Powell River-Sunshine Coast MLA Nicholas Simons has proposed legislation that would prohibit an organization from asking for passwords to social media accounts.
Simons tabled the Social Media Password Protection Act, which amends the Personal Information Protection Act, in the legislature last week.
In addition to the release of passwords to organizations, the legislation would further prohibit organizations asking individuals to sign on to social media accounts in their presence, said Simons.
“Essentially, it says, as much as we can never really guarantee privacy, people shouldn’t have to give passwords away so prospective employers can see personal communications and pictures,” he said.
Simons has personal experience with the issue. When he ran for the leadership of the BC New Democratic Party (NDP) in 2011, party officials asked him to hand over his passwords to his social media accounts. Simons refused. Eventually, the party agreed that he didn’t have to hand them over.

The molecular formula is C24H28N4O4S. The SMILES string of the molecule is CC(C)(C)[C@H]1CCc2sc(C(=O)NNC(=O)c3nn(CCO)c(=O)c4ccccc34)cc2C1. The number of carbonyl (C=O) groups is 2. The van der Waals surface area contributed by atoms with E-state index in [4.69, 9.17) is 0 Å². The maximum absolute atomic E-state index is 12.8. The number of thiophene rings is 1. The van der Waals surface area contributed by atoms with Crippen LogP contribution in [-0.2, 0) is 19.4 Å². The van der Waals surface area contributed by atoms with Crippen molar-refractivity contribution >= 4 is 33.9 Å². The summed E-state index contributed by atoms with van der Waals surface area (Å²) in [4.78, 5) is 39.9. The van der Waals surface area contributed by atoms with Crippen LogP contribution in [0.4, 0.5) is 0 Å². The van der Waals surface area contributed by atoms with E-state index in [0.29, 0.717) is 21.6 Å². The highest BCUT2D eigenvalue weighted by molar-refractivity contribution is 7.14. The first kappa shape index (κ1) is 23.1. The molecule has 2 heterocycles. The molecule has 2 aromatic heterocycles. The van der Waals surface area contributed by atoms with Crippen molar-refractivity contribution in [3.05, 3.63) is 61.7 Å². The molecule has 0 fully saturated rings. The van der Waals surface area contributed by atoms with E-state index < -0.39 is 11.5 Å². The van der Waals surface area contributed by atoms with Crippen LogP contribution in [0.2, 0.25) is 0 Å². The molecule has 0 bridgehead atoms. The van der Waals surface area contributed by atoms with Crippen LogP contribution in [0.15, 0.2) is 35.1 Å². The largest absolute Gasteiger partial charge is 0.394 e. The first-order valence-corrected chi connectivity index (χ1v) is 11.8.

The act reaffirms an individual’s right to protect his or her own privacy, as well as the privacy of those with whom they have had communication, Simons said. Regulations haven’t caught up to all the changes in the way people communicate, he added. “Accepted practices haven’t really been established,” he said. “Facebook doesn’t want its users to share passwords, B.C.’s information and privacy commissioner thinks it shouldn’t be done as well. My bill says, you’re not allowed to. It makes it clear.”
Although private member’s bills are never passed, Simons said, if the NDP forms government after the May provincial election, he expects there will be a form of personal privacy protection.
“It wouldn’t necessarily be this particular act that we would pass, because I didn’t have any lawyers helping me with it, so there might be loopholes in it,” he said. “I think it reflects the position we have in terms of social media privacy.”